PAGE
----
This is no fanciful techno-utopia. It is entirely deliverable and even expectable. All around the world today, people’s ethical awareness is increasing and we are finally starting to address problems of food and emergency aid distribution, even in failing regimes. The next few decades will not eradicate poverty completely, but it will make starvation much less of a problem, along with clean water availability.

How can we be sure it will be developed? Well, there will be more people for one thing. That means more brains. Those people will be richer, they will be better educated, and many will be scientists and engineers. Many will have been born in countries that value engineers and scientists greatly, and will have a lot of backing, so will get results. Some will be in IT, and will develop computer intelligence to add to the human effort, and provide better, cheaper and faster tools for scientists and engineers in every field to use. So, total intellectual resources will be far greater than they are today.

Therefore we can be certain that technological progress will continue to accelerate. As it does, the environment will become cleaner and healthier, because we will be able to make it so. We will restore nature. Rivers today in the UK are cleaner than 100 years ago. The air is cleaner too. We look after nature better, because that’s what people do when they are affluent and well educated. In 50 years we will see that attitude even more widespread. The rainforests will be flourishing, some species will be being resurrected from extinction via DNA banks. People will be well fed. Water supply will be adequate.

But all this can only happen if we stop following the advice of doom-mongers and technophobes who want to take us backwards.

That really is the key: more people mean more brain power, more solutions, and better technology. For the last million years, that has meant steady improvement of our lot. In the un-technological world of the cavemen hunter-gatherers, the world was capable of supporting around 60 million people. If we try to restrict technology development now, it will be a death sentence. People and the environment would both suffer. No-one wins if we stop progress. That is the fallacy of environmental dogma that is shouted loudly by the doom mongers.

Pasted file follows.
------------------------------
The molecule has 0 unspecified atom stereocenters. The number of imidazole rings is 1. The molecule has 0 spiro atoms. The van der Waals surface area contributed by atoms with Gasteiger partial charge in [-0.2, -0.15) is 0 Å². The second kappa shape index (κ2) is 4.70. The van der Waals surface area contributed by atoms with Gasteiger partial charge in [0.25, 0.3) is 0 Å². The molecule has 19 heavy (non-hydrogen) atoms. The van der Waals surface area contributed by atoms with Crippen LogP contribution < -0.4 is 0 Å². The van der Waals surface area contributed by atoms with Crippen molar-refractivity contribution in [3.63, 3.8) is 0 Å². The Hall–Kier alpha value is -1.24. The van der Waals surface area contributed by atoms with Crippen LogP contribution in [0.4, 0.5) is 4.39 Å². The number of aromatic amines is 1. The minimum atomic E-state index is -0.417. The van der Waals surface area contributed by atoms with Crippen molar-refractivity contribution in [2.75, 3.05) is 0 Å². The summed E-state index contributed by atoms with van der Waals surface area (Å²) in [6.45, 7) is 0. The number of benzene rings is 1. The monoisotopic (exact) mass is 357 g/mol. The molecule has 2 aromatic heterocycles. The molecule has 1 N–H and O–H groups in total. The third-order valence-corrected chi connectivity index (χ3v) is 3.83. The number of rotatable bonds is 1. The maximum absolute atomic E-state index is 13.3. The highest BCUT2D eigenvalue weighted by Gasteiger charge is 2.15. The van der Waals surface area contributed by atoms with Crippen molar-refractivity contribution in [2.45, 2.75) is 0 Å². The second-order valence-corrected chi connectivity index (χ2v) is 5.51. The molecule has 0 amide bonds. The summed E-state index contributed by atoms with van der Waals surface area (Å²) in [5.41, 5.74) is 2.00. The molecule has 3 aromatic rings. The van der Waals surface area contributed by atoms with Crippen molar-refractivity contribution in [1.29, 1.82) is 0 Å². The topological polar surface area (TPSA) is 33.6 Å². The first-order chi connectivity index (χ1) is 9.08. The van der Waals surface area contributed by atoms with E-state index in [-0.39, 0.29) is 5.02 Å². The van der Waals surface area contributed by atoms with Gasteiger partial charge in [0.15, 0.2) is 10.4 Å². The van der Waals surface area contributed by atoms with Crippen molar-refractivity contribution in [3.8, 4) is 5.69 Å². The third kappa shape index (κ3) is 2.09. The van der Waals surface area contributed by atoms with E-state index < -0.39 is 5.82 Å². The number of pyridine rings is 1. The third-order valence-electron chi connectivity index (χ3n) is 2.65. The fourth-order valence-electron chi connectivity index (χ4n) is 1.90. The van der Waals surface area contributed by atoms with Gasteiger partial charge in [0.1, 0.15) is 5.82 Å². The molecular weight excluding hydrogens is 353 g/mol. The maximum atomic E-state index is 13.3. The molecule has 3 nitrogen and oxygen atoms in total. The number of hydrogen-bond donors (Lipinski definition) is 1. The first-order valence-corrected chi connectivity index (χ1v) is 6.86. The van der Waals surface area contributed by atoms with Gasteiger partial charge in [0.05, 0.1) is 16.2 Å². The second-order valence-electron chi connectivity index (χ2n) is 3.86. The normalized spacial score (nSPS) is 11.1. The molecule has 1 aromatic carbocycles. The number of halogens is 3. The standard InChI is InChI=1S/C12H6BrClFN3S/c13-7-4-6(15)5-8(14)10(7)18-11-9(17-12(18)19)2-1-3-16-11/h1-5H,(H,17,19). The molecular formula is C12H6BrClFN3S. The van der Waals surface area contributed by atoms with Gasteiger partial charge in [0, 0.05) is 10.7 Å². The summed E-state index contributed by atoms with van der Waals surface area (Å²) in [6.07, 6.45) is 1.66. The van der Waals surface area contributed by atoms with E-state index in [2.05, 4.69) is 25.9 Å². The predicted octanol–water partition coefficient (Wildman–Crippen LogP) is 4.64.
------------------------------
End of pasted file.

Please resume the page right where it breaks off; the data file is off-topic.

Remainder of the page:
Some extremists in the green movement would have us go back to yesterday, rejecting technology, living on nature and punishing everyone who disagrees with them. They can indulge such silliness when they are only a few and the rest of us support them, but everyone simply can’t live like that. Without technology, the world can only support 60 million, not 7 billion or 9.5 billion or 75 billion. There simply aren’t enough nice fields and forest for us all to live that way.

It is a simple choice. We could have 60 million thoroughly miserable post-environmentalists living in a post eco-catastrophe world where nature has been devastated by the results of daft policies invented by self-proclaimed environmentalists, trying to make a feeble recovery. Or we can ignore their nonsense, get on with our ongoing development, and live in a richer, nicer world where 9.5Bn people (or even far more if we want) can be happy, well fed, well educated, with a good standard of living, and living side by side with a flourishing environment, where our main impacts on the environment are positive.

Technology won’t solve every problem, and will even create some, but without a shadow of a doubt, technology is by far nature’s best friend. Not the lunatic fringe of ‘environmentalists’, many of whom are actually among the environment’s worst enemies – at best, well-meaning fools.

There is one final point that is usually overlooked in this debate. Every new person that is born is another life, living, breathing, loving, hopefully having fun, enjoying life and being happy. Life is a good thing, to be celebrated, not extinguished or prevented from coming into existence just because someone else has no imagination. Thanks to the positive feedbacks in the development loops, 50% more people means probably 100% more total joy and happiness. Population growth is good, we just have to be more creative, but that’s what we do all the time. Now let’s get on with making it work.